"It's harder on our bodies," Frome said. "You get to zoom in on football. There's no real meetings or lag time. It's just practice to lunch to meetings to practice again. Everything from the first practice can carry over to the second practice. You don't really have time to make a mistake. It's just instinct. That second practice, you know what you have work on."
Frome will have a lot of things to work on this season. The senior is expected to see significant action at defensive end after spending the first three years of his career mostly on the bench. He has been waiting for this opportunity for a long time.
"Everyone prepares themselves for this position," Frome said. "I've been ready for it. We've had a lot talent here on the defensive line. It's just a big role to fill. I understand that seeing all the guys come through here. I just have to keep that tradition alive. We're a power football team and I don't want to get away from that. That's how I look at my role. I want to keep up that position and the tradition going."
Frome had a phenomenal spring camp. He capped it off with a monster effort in the Blue-Gold game with 2.5 sacks and three tackles for loss. Frome, along with the rest of the defense, have spent a busy first week soaking up the new schemes of defensive coordinator Rick Minter.
"I'm not disappointed at all," Minter said with his group grasping the plays and formations. "The learning curve is still pretty much up there because of information saturation. But I really give the kids credit. They've handled a lot of stuff. Not only our stuff, because I call this a multiple defense, you have to correlate that to a very sound, sophisticated offensive style. You have to match that up. I think our kids have handled a lot on a shirt period of time."
Frome said the first day was tough but he sees vast improvement as the week has progressed. Another thing that has progressed is the daily battle between the offensive line and defensive line. The intense competition has been beneficial for both sides.
"It's gotten a lot more intense but it's all good fun," Frome said. "Coach (Weis) constantly reminds us that we are one team. We're just making ourselves better. That's basically what happens in camp. You don't have anyone to hit except for the offensive line. There gets to be a rivalry there. But we got to take care of our guys. That's our teammates we're hitting out there."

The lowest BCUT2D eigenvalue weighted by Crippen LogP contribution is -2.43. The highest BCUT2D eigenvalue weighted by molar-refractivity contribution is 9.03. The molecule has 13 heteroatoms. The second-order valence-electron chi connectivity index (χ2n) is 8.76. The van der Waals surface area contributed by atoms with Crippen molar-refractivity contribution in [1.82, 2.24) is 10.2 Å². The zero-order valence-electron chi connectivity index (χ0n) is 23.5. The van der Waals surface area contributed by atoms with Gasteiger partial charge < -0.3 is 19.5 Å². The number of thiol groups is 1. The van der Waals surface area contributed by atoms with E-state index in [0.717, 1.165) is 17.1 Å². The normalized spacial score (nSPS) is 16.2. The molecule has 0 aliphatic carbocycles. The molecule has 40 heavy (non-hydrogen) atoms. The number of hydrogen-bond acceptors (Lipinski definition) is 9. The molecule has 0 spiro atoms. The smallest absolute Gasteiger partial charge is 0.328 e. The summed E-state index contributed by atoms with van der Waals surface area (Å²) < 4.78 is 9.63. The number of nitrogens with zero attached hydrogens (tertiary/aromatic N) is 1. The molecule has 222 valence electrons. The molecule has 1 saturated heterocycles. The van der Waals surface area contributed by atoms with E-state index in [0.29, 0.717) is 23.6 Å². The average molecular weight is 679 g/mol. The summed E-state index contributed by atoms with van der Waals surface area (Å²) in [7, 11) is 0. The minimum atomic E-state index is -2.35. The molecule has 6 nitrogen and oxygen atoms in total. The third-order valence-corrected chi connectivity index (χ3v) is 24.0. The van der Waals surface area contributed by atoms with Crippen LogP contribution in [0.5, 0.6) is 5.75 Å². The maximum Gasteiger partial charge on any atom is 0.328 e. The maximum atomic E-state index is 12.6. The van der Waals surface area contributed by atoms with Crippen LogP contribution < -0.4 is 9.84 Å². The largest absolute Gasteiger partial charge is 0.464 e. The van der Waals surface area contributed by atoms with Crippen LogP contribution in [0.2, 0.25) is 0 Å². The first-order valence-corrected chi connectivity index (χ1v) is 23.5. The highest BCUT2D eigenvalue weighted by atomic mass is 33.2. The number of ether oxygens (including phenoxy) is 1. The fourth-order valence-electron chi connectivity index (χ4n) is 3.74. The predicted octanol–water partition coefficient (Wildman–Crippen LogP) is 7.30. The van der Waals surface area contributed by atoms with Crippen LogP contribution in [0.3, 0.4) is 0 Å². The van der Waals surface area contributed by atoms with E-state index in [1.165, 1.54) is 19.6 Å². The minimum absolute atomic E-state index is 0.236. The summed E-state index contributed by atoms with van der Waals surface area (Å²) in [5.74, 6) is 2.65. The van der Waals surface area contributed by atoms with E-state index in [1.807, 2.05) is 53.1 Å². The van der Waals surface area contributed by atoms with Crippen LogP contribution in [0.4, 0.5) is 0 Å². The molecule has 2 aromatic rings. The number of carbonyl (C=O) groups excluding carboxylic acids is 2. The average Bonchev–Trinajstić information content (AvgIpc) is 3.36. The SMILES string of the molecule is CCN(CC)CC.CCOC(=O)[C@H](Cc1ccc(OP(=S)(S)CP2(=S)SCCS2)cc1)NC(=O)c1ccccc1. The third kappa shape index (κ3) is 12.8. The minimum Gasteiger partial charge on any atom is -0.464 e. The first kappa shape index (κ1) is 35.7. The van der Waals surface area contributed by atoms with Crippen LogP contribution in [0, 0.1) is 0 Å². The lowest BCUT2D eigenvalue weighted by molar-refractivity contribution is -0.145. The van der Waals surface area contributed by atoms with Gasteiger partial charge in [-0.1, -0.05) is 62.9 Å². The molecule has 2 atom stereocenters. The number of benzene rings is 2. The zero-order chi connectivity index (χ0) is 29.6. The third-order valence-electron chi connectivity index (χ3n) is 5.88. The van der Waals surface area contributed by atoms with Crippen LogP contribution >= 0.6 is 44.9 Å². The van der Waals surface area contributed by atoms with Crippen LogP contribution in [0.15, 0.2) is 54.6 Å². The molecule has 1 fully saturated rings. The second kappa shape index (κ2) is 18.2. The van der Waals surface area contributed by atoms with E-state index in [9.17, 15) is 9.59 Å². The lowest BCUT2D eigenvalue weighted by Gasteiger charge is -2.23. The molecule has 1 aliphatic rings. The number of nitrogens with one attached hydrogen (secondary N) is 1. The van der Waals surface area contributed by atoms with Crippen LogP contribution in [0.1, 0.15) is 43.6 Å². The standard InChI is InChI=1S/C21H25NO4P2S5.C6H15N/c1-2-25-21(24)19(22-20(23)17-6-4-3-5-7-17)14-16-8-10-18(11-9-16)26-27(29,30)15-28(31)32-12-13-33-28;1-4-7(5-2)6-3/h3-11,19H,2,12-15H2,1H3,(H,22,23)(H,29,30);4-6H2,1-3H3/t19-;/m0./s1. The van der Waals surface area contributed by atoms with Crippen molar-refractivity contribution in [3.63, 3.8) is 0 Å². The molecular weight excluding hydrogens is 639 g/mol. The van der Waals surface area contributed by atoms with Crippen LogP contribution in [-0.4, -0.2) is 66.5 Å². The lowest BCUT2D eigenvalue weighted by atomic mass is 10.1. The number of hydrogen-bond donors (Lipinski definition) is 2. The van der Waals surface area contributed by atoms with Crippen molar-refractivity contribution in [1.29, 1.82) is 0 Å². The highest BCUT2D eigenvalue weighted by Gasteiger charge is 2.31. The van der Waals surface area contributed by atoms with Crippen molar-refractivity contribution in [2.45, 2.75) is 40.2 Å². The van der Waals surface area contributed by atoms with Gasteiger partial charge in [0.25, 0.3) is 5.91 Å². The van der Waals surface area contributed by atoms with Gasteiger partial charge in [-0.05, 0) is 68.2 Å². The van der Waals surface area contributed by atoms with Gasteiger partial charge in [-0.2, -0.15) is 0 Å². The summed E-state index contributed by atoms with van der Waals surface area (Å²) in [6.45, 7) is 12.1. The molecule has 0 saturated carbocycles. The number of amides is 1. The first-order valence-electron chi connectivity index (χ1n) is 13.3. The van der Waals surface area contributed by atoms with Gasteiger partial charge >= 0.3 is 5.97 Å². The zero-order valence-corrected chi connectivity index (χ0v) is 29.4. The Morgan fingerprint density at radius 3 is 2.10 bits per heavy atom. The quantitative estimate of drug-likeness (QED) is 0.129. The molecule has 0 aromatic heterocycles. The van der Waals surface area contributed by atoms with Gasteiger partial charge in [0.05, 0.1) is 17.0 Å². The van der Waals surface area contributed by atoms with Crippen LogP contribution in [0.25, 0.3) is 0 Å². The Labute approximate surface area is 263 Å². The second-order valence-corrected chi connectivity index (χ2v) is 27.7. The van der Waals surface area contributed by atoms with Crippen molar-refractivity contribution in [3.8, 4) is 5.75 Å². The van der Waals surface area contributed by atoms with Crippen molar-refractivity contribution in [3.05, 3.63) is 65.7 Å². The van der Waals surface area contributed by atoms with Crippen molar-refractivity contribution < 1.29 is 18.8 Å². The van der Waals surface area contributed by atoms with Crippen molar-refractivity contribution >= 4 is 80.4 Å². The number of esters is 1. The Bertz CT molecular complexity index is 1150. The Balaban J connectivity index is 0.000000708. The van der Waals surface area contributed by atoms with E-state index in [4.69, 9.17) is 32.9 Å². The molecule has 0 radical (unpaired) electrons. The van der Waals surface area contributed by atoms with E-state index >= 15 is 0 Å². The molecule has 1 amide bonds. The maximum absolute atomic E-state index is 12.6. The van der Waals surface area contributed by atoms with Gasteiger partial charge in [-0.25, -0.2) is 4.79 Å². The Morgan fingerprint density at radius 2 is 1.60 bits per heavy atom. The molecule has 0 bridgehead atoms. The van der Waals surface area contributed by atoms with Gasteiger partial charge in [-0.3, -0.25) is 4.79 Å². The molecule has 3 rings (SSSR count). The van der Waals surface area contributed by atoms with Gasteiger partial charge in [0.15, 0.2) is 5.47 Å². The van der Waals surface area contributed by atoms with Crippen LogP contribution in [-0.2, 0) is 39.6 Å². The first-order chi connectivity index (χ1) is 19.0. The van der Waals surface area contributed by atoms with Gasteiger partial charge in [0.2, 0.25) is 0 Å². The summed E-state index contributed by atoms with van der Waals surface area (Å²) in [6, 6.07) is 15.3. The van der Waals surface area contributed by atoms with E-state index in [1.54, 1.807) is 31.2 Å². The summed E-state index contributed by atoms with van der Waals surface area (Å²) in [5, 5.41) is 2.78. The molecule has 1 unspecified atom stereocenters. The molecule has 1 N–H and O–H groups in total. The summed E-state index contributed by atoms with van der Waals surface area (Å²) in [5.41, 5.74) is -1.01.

The defensive line was stingy versus the run last season. The Irish as a team gave up only 88 yards per game on the ground, forcing many teams to give up their running game and focus solely on the pass. Frome knows this tough run defense is part of the Notre Dame tradition.
"That's football," Frome said. "You have to shut down the run. If teams can run, then you really don't have a defense against them. The first step is shutting down the run. Next is don't give up the long ball. We're trying to learn all that camp. It's the same defensive mentality, real aggressive. We're trying to keep up those numbers from rushing defense and improve our passing game from last year."
Head coach Charlie Weis said this week the sign of a good team is the ability to be flexible from a position standpoint. The Irish are not deep on the defensive line experience-wise. Players that can learn the nuances of another position and fill in when the time calls is critical in a team's success, Weis said. Frome has seen the coaches putting players in the best position for the Irish to win this season.
"They are moving guys around playing both sides trying to create some depth for us," Frome said. "It's obviously going to be beneficial. I saw that a lot with the Patriots. I don't know if it's going to work here as much but they find their players and put them in spots to be a winning team."